Key findings for British Columbia from the 2009 Scorecard included:
* BC rises to a new high in health: British Columbia residents live an average of 81.6 years, two years longer than residents of the Northwest states and topping all other North American states and provinces. In fact, if BC were an independent nation, it would have the second longest lifespan in the world, after Japan, and be tied with Iceland. The healthiest jurisdiction in British Columbia is the suburban city of Richmond, BC, where lifespans exceed 84 years.
* Province’s smart-growth lead may be slipping: Within Cascadia, metropolitan Vancouver, BC, has long led the way in smart growth, with more residents in transit- and pedestrian-friendly neighborhoods than in comparable US cities. But the most recent Census held a surprise: Between 2001 and 2006, the pace of smart growth slowed. Compact neighborhoods accounted for just 56 percent of new urban and suburban development, compared with 67 percent during the 1990s. There was, however, impressive growth in pedestrian-friendly neighborhoods in some parts of the metro area during that time.
* BC bests Northwest states in personal energy efficiency: Largely because of the province’s success at creating compact communities that encourage walking and transit use, British Columbians use almost one third less energy per person than the Northwest states (counting highway fuels and electricity in homes and businesses). Per person, British Columbians cut back on gasoline use by nearly a tenth since 1998. But the province still uses about 50 percent more energy per person than world leaders such as Germany.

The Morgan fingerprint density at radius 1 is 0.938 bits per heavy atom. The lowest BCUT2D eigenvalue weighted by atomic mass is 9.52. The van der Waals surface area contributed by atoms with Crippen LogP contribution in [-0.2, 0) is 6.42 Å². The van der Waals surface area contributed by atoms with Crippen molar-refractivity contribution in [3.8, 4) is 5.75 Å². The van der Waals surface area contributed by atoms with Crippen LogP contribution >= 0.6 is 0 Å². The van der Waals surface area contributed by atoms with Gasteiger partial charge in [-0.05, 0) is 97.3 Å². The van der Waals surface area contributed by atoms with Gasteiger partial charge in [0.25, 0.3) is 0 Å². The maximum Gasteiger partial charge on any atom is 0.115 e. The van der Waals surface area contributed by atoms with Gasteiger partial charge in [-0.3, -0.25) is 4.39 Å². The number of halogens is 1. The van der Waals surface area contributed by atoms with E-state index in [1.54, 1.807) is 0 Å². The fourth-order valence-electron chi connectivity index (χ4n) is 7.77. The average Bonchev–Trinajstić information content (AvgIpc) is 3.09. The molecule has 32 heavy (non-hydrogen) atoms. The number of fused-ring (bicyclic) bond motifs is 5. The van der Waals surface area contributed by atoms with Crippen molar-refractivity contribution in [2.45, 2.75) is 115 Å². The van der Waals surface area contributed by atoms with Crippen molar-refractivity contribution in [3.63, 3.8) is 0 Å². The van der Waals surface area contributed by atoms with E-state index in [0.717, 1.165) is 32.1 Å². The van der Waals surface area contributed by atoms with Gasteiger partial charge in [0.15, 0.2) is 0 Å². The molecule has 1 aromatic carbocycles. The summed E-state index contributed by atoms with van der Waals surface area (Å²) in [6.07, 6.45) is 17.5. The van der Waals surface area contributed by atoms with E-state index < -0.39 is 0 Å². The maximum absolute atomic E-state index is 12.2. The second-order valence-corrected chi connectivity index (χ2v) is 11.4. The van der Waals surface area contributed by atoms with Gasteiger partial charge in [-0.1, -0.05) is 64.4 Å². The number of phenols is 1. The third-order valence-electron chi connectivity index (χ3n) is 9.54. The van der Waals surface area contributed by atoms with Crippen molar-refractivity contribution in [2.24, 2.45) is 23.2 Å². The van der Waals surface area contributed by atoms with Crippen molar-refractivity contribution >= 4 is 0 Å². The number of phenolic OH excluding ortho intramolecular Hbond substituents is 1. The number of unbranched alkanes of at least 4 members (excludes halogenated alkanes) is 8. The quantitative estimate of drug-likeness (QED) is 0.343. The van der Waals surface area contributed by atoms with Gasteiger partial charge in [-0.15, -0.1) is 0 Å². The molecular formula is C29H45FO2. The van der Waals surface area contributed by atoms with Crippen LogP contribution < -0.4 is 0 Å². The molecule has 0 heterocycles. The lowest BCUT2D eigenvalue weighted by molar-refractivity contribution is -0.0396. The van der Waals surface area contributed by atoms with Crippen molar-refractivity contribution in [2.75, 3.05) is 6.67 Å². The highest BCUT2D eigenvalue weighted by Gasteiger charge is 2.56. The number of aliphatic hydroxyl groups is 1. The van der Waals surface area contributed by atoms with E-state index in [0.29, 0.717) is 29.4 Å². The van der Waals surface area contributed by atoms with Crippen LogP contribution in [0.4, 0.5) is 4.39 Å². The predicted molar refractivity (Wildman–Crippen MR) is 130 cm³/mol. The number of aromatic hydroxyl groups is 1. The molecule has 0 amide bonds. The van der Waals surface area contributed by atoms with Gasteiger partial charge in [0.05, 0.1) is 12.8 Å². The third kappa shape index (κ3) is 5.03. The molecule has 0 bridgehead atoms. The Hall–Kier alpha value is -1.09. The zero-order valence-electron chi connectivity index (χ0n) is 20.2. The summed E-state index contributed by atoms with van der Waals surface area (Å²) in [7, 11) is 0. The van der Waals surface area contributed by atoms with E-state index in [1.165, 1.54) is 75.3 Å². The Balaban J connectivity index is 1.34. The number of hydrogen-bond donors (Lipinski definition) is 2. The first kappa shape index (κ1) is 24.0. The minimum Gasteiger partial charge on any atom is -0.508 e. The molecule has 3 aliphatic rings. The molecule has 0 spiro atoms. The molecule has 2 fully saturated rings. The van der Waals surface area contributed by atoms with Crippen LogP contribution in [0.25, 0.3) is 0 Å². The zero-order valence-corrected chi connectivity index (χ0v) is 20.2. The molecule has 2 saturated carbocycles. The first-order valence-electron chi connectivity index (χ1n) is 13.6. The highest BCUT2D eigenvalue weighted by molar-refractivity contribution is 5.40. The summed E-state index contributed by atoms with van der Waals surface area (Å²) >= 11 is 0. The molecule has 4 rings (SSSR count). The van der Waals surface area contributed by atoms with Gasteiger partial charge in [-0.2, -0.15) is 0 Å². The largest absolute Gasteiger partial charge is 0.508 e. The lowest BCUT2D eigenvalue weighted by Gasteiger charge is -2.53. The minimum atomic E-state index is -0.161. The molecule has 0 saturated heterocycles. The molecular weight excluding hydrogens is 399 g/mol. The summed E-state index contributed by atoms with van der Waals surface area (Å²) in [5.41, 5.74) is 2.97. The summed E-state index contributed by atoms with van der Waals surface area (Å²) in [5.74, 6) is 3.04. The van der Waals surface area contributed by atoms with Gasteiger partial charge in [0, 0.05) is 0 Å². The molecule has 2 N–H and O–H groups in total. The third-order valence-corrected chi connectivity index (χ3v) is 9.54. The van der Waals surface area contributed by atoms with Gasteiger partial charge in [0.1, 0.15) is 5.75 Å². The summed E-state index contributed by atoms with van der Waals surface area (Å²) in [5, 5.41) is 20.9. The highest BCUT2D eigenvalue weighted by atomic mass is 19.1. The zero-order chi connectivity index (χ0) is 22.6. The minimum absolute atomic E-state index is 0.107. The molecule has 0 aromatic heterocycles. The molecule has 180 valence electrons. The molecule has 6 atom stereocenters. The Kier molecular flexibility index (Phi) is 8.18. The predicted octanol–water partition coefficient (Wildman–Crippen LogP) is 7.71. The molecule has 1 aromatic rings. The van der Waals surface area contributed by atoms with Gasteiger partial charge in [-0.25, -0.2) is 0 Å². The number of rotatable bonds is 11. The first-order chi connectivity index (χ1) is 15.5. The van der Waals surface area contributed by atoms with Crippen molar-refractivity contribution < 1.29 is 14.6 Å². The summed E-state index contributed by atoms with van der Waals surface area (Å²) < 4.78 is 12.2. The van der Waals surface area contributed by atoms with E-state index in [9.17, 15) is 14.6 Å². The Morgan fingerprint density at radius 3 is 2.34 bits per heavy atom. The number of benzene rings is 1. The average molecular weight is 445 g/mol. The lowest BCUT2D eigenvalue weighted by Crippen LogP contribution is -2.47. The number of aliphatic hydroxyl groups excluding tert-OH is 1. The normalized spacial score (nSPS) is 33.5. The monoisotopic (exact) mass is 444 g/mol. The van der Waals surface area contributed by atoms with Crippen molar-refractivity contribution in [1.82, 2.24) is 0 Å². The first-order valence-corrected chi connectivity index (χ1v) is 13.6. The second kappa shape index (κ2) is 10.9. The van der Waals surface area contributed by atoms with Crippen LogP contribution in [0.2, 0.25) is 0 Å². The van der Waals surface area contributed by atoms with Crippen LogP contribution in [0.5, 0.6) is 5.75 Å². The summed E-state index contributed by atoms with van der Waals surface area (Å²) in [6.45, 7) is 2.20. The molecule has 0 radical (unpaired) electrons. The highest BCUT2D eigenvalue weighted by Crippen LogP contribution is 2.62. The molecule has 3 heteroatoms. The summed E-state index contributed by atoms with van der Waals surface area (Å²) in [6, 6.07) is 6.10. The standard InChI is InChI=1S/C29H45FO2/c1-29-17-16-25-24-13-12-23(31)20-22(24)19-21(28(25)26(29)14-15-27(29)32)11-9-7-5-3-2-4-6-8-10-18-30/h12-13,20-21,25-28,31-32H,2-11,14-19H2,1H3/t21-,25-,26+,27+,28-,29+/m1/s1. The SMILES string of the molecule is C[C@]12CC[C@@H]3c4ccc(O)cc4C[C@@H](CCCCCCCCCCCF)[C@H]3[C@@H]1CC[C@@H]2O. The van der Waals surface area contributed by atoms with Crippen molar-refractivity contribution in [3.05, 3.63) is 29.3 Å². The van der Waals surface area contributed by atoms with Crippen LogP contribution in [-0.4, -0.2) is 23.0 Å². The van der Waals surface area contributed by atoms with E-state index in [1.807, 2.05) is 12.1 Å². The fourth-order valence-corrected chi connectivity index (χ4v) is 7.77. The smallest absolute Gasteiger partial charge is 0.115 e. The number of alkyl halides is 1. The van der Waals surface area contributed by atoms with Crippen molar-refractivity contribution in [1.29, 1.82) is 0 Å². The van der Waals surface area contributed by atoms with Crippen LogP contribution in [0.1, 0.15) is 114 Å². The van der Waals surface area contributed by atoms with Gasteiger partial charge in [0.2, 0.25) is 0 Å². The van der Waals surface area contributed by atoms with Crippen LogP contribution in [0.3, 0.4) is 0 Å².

* Economic progress stalls: In 2006, the last year for which complete data were available, the province marked its fourth consecutive year of improved economic security. Yet the share of residents below the “low-income cutoff” was nearly the same as it was in 1990, while the percentage of children living below the low-income cutoff had grown by more than three percentage points.
* Lowest teen birthrate: Northwest teen birthrates rose in 2006 and again in 2007, a trend that broke a long-standing decline that had been underway since the 1990s. But BC boasts the region’s lowest teen birthrate by far—less than one-third that of the Northwest states.
Sightline’s Williams-Derry said that while British Columbia has performed better than the Northwest states overall, the province’s leaders should pay close attention to the areas where it needs improvement.